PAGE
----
Open Seat 48th E-Newsletter

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Week of February 4, 2019


It was great meeting with students and staff from Dauphin County Technical School and the York County School of Technology this week. What an amazing and driven group of youth. I was glad to hear of their positive experiences in their respective technical programs. Best of luck to all of you in your future endeavors!

Constituent Highlight: Jennifer Dixon and Aaron Young

Congratulations to Jennifer Dixon and Aaron Young, both of Middletown, Dauphin County in the 48th Senatorial District, for being honored with a Carnegie Medal by the Carnegie Hero Fund Commission! Established in 1904, the Carnegie Medal honors individuals in the U.S. and Canada who have risked their lives to an extraordinary degree while saving or attempting to save the lives of others.

Jennifer Dixon was selected to receive the award for helping to save the life of a teenage boy after an automobile accident on November 25, 2016. While returning from a high school football game, the driver of the vehicle lost control and crashed in Lower Swatara Township. Jennifer, who was driving through the area with her mother, heroically stopped to render aid. While Aaron Young rescued the driver, Jennifer ran to the vehicle and burned her hand trying to pry open the front passenger door. After hearing the passenger call for help, Jennifer kicked and shattered the window of the rear passenger-side door, crawled beneath flames from inside the car, partially entered the vehicle and dragged the passenger part way out of the car.

With the assistance of her mother, Mavis Dixon, Jennifer pulled the passenger to safety and patted down the flames, while Aaron Young rendered aid to the driver. Aaron extended his arms through the shattered window of the driver’s side door, pulled the driver to safety, and patted out the flames until a police officer arrived with a fire extinguisher.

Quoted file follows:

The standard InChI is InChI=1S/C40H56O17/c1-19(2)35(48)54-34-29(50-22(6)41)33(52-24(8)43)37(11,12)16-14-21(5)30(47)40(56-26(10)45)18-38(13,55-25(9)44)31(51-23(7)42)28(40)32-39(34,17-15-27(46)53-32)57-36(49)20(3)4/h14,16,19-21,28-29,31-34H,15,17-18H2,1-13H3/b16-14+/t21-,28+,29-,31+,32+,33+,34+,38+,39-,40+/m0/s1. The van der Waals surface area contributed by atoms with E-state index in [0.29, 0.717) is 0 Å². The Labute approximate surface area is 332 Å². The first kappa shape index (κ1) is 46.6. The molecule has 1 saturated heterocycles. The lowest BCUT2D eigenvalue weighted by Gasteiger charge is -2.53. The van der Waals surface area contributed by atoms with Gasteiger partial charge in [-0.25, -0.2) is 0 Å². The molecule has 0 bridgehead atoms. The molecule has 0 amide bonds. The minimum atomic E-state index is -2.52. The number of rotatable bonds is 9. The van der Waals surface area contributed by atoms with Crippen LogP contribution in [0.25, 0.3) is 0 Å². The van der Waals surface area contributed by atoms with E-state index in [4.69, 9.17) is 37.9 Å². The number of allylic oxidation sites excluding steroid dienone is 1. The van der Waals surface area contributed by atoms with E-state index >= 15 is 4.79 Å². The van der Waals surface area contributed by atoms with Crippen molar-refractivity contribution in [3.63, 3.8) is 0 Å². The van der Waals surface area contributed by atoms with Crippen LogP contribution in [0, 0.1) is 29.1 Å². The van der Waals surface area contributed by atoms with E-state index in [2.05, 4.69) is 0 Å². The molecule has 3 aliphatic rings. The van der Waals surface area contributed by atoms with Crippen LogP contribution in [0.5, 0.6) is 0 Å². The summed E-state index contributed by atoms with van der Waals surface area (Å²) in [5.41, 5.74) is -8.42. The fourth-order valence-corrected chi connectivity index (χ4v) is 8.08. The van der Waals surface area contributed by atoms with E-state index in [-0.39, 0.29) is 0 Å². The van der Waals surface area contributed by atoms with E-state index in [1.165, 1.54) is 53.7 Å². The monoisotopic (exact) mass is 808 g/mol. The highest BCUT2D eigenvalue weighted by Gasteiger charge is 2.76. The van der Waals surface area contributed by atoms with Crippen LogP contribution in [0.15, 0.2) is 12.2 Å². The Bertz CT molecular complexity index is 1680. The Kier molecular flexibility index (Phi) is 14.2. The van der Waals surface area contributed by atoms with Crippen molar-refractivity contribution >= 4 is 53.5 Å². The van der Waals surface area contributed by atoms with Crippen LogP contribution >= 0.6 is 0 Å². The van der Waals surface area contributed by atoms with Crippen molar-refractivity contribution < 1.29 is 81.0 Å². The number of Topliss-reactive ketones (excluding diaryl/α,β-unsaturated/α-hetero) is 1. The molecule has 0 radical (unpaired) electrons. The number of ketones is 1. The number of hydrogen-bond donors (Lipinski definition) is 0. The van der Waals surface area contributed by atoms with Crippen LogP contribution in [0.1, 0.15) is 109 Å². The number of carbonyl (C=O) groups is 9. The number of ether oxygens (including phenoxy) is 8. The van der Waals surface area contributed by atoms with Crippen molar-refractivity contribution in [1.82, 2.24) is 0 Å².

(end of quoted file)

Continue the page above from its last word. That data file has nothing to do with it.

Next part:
Jennifer and Aaron are truly deserving of recognition and praise for their outstanding response and successful avoidance of a potentially tragic situation.

Column: Election Reforms

I’m pleased to join with Senate colleagues to propose bipartisan election changes – beginning with three constitutional amendments: absentee ballots, poll workers, and judicial retention elections.

Under Pennsylvania’s Constitution, voters wanting absentee ballots are restricted to when their work takes them outside their county, an illness or disability, or observance of a religious holiday.

By amending Pennsylvania’s Constitution, we can empower voters to request and submit absentee ballots for any reason – allowing them to vote early and by mail.

We’d also like to address other absentee ballot issues, including: eliminating public postings of approved absentee voters’ names, mailing absentee ballots earlier, and giving voters more time to return absentee ballots.

We should also establish that voters could make written requests to be placed on a county Permanent Early Voting List – with procedures to remove inactive voters. Once a voter opts in, they would automatically receive absentee ballots.

During Pennsylvania’s 1968 Constitutional Convention, there were apparently concerns with poll workers, and the existing Constitution excludes federal, state, county, or municipal employees. We can expand the number of volunteer poll workers through a constitutional amendment that eliminates these restrictions.

Pennsylvania’s existing Constitution also has an anomaly that causes confusion and needless costs: requiring a separate ballot or column for the retention of justices, judges, and justices of the peace. Another constitutional amendment would eliminate this problem.